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Several years ago, tired by the annual newspaper ritual of writing stories about the color of New Hampshire’s autumn leaves, I decided to write about their number instead. I decided to answer the question: How many “peepable” leaves – the ones that turn color and draw tourists – exist in the Granite State?

Turns out, nobody counts leaves, so I had to estimate. Easier said than done.

I started out noting that the landfill in Nashua, where I was working at the time, collects 6,900 tons of “soft waste” each year. That amount includes grass clippings, but I guessed that the total was one-third leaves and that each leaf weighs one-tenth of an ounce. This produced the estimate that 736 million fallen leaves get taken to the landfill in Nashua each year.

This was interesting, but it included leaves that didn’t change color (oaks, pine needles, etc.) and I didn’t know how to extrapolate the results from a single city and apply it to a well-forested state. So I tried a different tack.

I found that the U.S. Forest Service’s New Hampshire’s Forest Resources estimated that New Hampshire had 4 billion live trees in 2006 which were 1 inch in diameter or bigger, and that one-sixth of the forest land in the state is taken up by the species that draw tourists – sugar maple, yellow birch and beech. That makes roughly 670 million “peep-able” trees.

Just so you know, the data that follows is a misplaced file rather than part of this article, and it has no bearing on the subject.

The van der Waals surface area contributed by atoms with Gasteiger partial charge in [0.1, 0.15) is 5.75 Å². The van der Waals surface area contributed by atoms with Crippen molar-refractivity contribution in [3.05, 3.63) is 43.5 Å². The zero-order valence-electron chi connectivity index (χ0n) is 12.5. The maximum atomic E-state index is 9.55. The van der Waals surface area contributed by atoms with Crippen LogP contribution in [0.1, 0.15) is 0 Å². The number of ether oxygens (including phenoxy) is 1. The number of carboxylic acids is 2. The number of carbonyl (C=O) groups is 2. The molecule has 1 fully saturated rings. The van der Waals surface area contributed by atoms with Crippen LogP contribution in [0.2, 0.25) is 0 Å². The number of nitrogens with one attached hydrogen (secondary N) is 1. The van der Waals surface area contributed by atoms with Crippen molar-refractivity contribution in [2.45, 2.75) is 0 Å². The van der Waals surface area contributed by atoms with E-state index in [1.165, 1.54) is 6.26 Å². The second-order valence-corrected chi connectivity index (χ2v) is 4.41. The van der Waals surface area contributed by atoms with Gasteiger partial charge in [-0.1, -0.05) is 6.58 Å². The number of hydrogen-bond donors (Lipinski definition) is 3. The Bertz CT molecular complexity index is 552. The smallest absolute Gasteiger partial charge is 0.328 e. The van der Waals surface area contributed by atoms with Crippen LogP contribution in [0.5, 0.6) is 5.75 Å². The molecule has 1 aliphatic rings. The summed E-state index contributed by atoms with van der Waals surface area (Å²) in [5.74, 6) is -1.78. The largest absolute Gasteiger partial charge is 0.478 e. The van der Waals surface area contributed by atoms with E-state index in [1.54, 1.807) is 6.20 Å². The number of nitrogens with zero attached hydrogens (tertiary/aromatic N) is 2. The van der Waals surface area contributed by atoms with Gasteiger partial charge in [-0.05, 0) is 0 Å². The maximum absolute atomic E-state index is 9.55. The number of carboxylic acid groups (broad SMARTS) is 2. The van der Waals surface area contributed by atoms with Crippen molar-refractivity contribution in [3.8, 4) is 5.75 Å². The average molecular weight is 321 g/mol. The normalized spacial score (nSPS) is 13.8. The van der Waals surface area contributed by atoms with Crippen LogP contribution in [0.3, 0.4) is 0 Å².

Unfortunately, the Forest Service cares about logging, not leaf peeping, so it only estimates “dry biomass,” which includes trunks and branches, not “foliar biomass,” which is just leaves. That wasn’t any help, either.

Finally, after a lot of poking around, I got some advice from Jennifer Jenkins, then at the University of Vermont, whose top research topic is “measuring and monitoring forest carbon” via measurement of foliar biomass growth, and some number-crunching assistance from people at the Forest Service in Durham who asked not to be identified, probably because they should have been doing something useful instead of answering my ridiculous questions.

These combined to the conclusions that there are 0.73 tons – 1,460 pounds – of leaves in each acre of sugar maple, birch or beech trees.

Multiply that figure by Forest Service’s estimate of 2.6 million acres of maple/beech/birch in New Hampshire and you get 1.9 million tons of peep-able leaves. At a tenth of an ounce per leaf, a little calculator-punching found an estimate of 607 trillion leaves.

That the equivalent of 800,000 leaves per tree, which seems a little high but within the margin of error for the usual estimate for deciduous trees.

So there you have it: New Hampshire isn’t just beautiful this time of year, it’s beautiful 607 trillion times over.

Mathematics always makes things better.

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